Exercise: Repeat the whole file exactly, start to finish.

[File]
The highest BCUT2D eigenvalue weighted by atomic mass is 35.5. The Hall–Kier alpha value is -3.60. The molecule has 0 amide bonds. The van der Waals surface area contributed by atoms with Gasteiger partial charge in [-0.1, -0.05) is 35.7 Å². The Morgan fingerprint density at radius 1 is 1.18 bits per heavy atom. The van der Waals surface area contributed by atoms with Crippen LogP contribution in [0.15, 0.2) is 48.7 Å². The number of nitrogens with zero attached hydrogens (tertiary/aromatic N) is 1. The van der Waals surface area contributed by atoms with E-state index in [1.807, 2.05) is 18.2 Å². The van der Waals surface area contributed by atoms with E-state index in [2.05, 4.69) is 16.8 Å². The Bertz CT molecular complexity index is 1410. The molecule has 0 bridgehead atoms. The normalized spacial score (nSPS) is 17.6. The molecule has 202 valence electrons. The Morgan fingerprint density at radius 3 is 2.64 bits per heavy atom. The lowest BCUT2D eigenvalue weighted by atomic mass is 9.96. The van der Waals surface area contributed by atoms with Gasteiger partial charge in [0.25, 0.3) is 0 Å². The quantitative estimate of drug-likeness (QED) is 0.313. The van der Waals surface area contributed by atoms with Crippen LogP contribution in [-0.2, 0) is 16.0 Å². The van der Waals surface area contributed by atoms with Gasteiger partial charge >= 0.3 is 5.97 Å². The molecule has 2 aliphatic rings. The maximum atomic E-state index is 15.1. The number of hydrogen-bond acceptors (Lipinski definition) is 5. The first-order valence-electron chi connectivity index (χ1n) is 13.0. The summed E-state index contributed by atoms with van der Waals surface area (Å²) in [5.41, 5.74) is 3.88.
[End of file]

The highest BCUT2D eigenvalue weighted by atomic mass is 35.5. The Hall–Kier alpha value is -3.60. The molecule has 0 amide bonds. The van der Waals surface area contributed by atoms with Gasteiger partial charge in [-0.1, -0.05) is 35.7 Å². The Morgan fingerprint density at radius 1 is 1.18 bits per heavy atom. The van der Waals surface area contributed by atoms with Crippen LogP contribution in [0.15, 0.2) is 48.7 Å². The number of nitrogens with zero attached hydrogens (tertiary/aromatic N) is 1. The van der Waals surface area contributed by atoms with E-state index in [1.807, 2.05) is 18.2 Å². The van der Waals surface area contributed by atoms with E-state index in [2.05, 4.69) is 16.8 Å². The Bertz CT molecular complexity index is 1410. The molecule has 0 bridgehead atoms. The normalized spacial score (nSPS) is 17.6. The molecule has 202 valence electrons. The Morgan fingerprint density at radius 3 is 2.64 bits per heavy atom. The lowest BCUT2D eigenvalue weighted by atomic mass is 9.96. The van der Waals surface area contributed by atoms with Gasteiger partial charge in [0.25, 0.3) is 0 Å². The quantitative estimate of drug-likeness (QED) is 0.313. The van der Waals surface area contributed by atoms with Crippen LogP contribution in [-0.2, 0) is 16.0 Å². The van der Waals surface area contributed by atoms with Gasteiger partial charge >= 0.3 is 5.97 Å². The molecule has 2 aliphatic rings. The maximum atomic E-state index is 15.1. The number of hydrogen-bond acceptors (Lipinski definition) is 5. The first-order valence-electron chi connectivity index (χ1n) is 13.0. The summed E-state index contributed by atoms with van der Waals surface area (Å²) in [5.41, 5.74) is 3.88.